By Cohen, Jerry S.; Cuneo, Jonathan W.
The Nation , Vol. 245
Restraint of Trade--Laws, Regulations and Rules
Antitrust Law--Interpretation and Construction
Corporations--Laws, Regulations and Rules
Meese, Edwin--Social policy
Rule, Charles F.--Appointments, resignations and dismissals
United States. Department of Justice. Antitrust Division--Officials and employees
Pulling the Plug On Antitrust Law
The nomination of Robert Bork to be a Justice of the Supreme Court is the latest step by the Administration to reinforce its policy of not enforcing the antitrust laws. Bork is, of course, the author of The Antitrust Paradox, a book that presaged Attorney General Edwin Meese 3d's distaste for antitrust actions. Another recent Administration move was the appointment of Charles Rule to be Assistant Attorney General of the Justice Department's antitrust division.
Bork and Rule are graduates of the University of Chicago and members of the "Chicago school,' a small band of economic zealots who argue that promoting corporate efficiency should be the sole aim of antitrust policy. The Chicago school sees antitrust law not as rules governing and promoting a fair and competitive economy but as an evil form of Federal regulation. Accordingly, the school's advocates see enforcement of the antitrust laws not as a task for lawyers but primarily as an intellectual exercise for its own brand of economist.
The Chicago school also provides the economic rationale for the existence and behavior of the same powerful corporations whose power the Sherman Antitrust Act and other measures were designed to check. Although there is no reason to believe that Meese even vaguely understands the complicated Chicago school theories of Bork and Rule, he instinctively believes that big business should not be the subject of government concern, even if Federal statutes hold to the contrary. Bork's contempt for antitrust is well known; Rule's views, less so.
As chief of the antitrust division, Rule is the appointee to whom the President has delegated his constitutional authority to "take care that the [antitrust] laws be faithfully executed.' The constitutional responsibilities of the job are those of an enforcer, a guardian, a caretaker.
Earlier this year, Rule appeared before the Senate Judiciary Committee (which later approved his appointment) in his role as Acting Assistant Attorney General and asked Congress to cut his staff by 15 percent next fiscal year. The Senators thus faced what has become a familiar dilemma in the Reagan years: Should it approve a nominee to a position of high public trust who will act less like a caretaker than an undertaker? In Rule, Meese chose an undertaker.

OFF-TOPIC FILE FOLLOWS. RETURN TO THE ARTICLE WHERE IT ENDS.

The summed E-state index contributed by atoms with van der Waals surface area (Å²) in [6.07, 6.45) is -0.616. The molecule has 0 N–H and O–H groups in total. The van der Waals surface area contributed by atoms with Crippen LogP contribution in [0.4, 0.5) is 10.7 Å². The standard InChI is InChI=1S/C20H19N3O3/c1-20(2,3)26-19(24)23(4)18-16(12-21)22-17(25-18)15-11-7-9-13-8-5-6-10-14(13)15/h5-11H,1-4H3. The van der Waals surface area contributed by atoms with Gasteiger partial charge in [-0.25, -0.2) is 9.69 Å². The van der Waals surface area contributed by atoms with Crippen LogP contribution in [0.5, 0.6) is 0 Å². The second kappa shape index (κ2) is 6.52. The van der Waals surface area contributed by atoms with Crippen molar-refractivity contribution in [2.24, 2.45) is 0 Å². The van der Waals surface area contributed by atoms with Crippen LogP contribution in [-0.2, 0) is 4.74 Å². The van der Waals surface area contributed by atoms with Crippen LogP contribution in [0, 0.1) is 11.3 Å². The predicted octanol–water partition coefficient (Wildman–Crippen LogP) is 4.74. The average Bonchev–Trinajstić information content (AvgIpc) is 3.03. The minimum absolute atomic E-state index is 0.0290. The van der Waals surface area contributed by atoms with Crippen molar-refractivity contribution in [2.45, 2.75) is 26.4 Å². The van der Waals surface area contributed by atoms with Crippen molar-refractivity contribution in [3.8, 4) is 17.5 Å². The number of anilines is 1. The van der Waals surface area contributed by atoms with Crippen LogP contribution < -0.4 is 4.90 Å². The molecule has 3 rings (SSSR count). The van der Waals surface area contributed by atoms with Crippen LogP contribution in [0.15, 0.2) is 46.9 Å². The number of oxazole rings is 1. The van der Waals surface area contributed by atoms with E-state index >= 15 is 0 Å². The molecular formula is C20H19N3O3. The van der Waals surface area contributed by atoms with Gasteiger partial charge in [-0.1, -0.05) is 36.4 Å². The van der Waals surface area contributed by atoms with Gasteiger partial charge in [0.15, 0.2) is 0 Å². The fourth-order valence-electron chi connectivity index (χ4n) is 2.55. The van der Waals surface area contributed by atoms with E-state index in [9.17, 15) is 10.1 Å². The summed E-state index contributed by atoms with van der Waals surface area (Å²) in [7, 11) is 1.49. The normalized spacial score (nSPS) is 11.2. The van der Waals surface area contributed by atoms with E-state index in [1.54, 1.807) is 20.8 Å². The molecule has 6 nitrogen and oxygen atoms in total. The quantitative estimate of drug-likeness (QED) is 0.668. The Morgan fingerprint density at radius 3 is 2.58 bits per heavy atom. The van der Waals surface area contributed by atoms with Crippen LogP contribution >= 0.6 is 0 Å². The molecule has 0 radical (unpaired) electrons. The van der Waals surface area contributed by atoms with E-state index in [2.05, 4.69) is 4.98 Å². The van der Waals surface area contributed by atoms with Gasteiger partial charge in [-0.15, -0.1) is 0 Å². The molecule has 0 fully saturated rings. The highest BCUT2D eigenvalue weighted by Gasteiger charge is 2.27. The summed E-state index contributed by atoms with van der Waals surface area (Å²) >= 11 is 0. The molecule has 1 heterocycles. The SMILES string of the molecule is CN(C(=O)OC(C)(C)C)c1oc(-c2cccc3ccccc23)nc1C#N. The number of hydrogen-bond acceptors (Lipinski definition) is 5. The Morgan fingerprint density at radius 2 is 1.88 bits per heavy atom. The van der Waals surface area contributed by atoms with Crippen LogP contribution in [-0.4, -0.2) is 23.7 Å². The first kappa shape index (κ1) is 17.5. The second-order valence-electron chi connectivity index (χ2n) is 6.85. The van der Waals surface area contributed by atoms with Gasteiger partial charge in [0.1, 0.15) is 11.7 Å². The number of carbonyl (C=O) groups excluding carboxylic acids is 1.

It is supreme irony that the Meese Justice Department would adopt anything other than a tough antitrust policy. When it comes to crime--and many antitrust violations are felonies--Meese is a law-and-order man. When it comes to legal interpretation, Meese believes in looking to the original intent of the law. Also, Republican philosophy is to protect free and open markets, one of the prime purposes of the antitrust laws.
Yet, under Meese, the antitrust division has failed to enforce entire portions of the laws against monopoly and restraint of trade and has demonstrated unprecedented leniency to corporate giants. More important for the long term, the Justice Department has worked to weaken the laws themselves, thereby attempting to insure that the lax policy will continue under Meese's successors. The appointment of Rule is notice to Congress that Meese will continue his attitude of contempt for law enforcement where the antitrust laws are involved.
Our nation has a long antimonopoly tradition. The American colonists were extremely resentful of British trading monopolies back home and the mercantilist policies that promoted them. The Boston Tea Party was, in part, an antimonopoly demonstration. Around that time, Adam Smith wrote The Wealth of Nations, the classic attack on mercantilism, which exposed how merchant interests could subvert state power. Thomas Jefferson, the most prominent proponent of dispersion of political power, protested the Constitution's failure to prohibit monopolies.
Congress passed the Sherman Antitrust Act--the basic law prohibiting monopolies and cartels--in 1890 as a response to the rapid growth of trusts after the industrial revolution. …